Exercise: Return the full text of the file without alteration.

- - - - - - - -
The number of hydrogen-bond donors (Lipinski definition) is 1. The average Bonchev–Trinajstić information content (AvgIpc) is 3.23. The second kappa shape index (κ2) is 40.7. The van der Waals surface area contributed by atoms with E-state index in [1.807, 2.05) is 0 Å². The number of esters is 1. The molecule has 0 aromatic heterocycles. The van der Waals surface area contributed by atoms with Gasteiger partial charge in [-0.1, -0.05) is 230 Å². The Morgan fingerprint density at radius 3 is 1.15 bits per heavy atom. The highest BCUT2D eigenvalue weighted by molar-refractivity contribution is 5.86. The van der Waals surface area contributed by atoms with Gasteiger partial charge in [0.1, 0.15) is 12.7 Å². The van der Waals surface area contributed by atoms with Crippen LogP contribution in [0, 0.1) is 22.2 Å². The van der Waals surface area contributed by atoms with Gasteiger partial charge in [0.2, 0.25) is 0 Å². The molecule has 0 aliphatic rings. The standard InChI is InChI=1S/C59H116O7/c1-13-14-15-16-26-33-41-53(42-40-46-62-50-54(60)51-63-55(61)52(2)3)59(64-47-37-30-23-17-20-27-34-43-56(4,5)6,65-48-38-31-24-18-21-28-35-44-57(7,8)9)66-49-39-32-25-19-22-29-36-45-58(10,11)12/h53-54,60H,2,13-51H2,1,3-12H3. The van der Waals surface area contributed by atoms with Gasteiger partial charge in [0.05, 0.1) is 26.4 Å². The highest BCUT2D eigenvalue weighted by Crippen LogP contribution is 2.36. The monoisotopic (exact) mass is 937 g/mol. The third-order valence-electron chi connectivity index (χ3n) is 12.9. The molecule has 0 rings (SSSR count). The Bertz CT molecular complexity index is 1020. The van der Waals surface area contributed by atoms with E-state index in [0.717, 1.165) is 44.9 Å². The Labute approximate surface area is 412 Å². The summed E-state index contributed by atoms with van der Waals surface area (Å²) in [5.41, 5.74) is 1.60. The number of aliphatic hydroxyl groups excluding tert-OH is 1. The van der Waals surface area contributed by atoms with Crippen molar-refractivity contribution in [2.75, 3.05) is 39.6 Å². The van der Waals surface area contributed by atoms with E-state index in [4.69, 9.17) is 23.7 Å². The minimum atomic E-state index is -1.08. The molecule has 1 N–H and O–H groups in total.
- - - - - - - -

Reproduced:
The number of hydrogen-bond donors (Lipinski definition) is 1. The average Bonchev–Trinajstić information content (AvgIpc) is 3.23. The second kappa shape index (κ2) is 40.7. The van der Waals surface area contributed by atoms with E-state index in [1.807, 2.05) is 0 Å². The number of esters is 1. The molecule has 0 aromatic heterocycles. The van der Waals surface area contributed by atoms with Gasteiger partial charge in [-0.1, -0.05) is 230 Å². The Morgan fingerprint density at radius 3 is 1.15 bits per heavy atom. The highest BCUT2D eigenvalue weighted by molar-refractivity contribution is 5.86. The van der Waals surface area contributed by atoms with Gasteiger partial charge in [0.1, 0.15) is 12.7 Å². The van der Waals surface area contributed by atoms with Crippen LogP contribution in [0, 0.1) is 22.2 Å². The van der Waals surface area contributed by atoms with Gasteiger partial charge in [0.2, 0.25) is 0 Å². The molecule has 0 aliphatic rings. The standard InChI is InChI=1S/C59H116O7/c1-13-14-15-16-26-33-41-53(42-40-46-62-50-54(60)51-63-55(61)52(2)3)59(64-47-37-30-23-17-20-27-34-43-56(4,5)6,65-48-38-31-24-18-21-28-35-44-57(7,8)9)66-49-39-32-25-19-22-29-36-45-58(10,11)12/h53-54,60H,2,13-51H2,1,3-12H3. The van der Waals surface area contributed by atoms with Gasteiger partial charge in [0.05, 0.1) is 26.4 Å². The highest BCUT2D eigenvalue weighted by Crippen LogP contribution is 2.36. The monoisotopic (exact) mass is 937 g/mol. The third-order valence-electron chi connectivity index (χ3n) is 12.9. The molecule has 0 rings (SSSR count). The Bertz CT molecular complexity index is 1020. The van der Waals surface area contributed by atoms with E-state index in [0.717, 1.165) is 44.9 Å². The Labute approximate surface area is 412 Å². The summed E-state index contributed by atoms with van der Waals surface area (Å²) in [5.41, 5.74) is 1.60. The number of aliphatic hydroxyl groups excluding tert-OH is 1. The van der Waals surface area contributed by atoms with Crippen molar-refractivity contribution in [2.75, 3.05) is 39.6 Å². The van der Waals surface area contributed by atoms with E-state index in [4.69, 9.17) is 23.7 Å². The minimum atomic E-state index is -1.08. The molecule has 1 N–H and O–H groups in total.